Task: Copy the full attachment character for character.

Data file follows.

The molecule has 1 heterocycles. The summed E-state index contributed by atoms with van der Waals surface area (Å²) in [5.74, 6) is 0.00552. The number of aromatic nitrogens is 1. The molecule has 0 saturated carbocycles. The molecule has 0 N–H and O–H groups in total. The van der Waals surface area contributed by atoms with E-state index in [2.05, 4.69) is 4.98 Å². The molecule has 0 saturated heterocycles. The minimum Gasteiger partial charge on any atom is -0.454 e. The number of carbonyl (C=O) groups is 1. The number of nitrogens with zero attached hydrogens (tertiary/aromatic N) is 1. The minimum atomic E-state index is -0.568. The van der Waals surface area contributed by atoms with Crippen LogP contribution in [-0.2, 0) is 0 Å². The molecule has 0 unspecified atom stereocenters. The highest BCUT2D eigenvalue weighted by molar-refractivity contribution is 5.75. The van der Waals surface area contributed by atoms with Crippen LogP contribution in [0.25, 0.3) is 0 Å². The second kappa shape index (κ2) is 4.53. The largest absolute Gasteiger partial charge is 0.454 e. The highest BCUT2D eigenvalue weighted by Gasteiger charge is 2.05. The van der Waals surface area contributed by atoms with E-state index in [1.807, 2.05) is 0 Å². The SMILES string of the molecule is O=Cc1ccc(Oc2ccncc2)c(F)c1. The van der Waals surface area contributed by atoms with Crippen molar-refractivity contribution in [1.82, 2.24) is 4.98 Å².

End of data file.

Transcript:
The molecule has 1 heterocycles. The summed E-state index contributed by atoms with van der Waals surface area (Å²) in [5.74, 6) is 0.00552. The number of aromatic nitrogens is 1. The molecule has 0 saturated carbocycles. The molecule has 0 N–H and O–H groups in total. The van der Waals surface area contributed by atoms with E-state index in [2.05, 4.69) is 4.98 Å². The molecule has 0 saturated heterocycles. The minimum Gasteiger partial charge on any atom is -0.454 e. The number of carbonyl (C=O) groups is 1. The number of nitrogens with zero attached hydrogens (tertiary/aromatic N) is 1. The minimum atomic E-state index is -0.568. The van der Waals surface area contributed by atoms with Crippen LogP contribution in [-0.2, 0) is 0 Å². The molecule has 0 unspecified atom stereocenters. The highest BCUT2D eigenvalue weighted by molar-refractivity contribution is 5.75. The van der Waals surface area contributed by atoms with Crippen LogP contribution in [0.25, 0.3) is 0 Å². The second kappa shape index (κ2) is 4.53. The largest absolute Gasteiger partial charge is 0.454 e. The highest BCUT2D eigenvalue weighted by Gasteiger charge is 2.05. The van der Waals surface area contributed by atoms with E-state index in [1.807, 2.05) is 0 Å². The SMILES string of the molecule is O=Cc1ccc(Oc2ccncc2)c(F)c1. The van der Waals surface area contributed by atoms with Crippen molar-refractivity contribution in [1.82, 2.24) is 4.98 Å².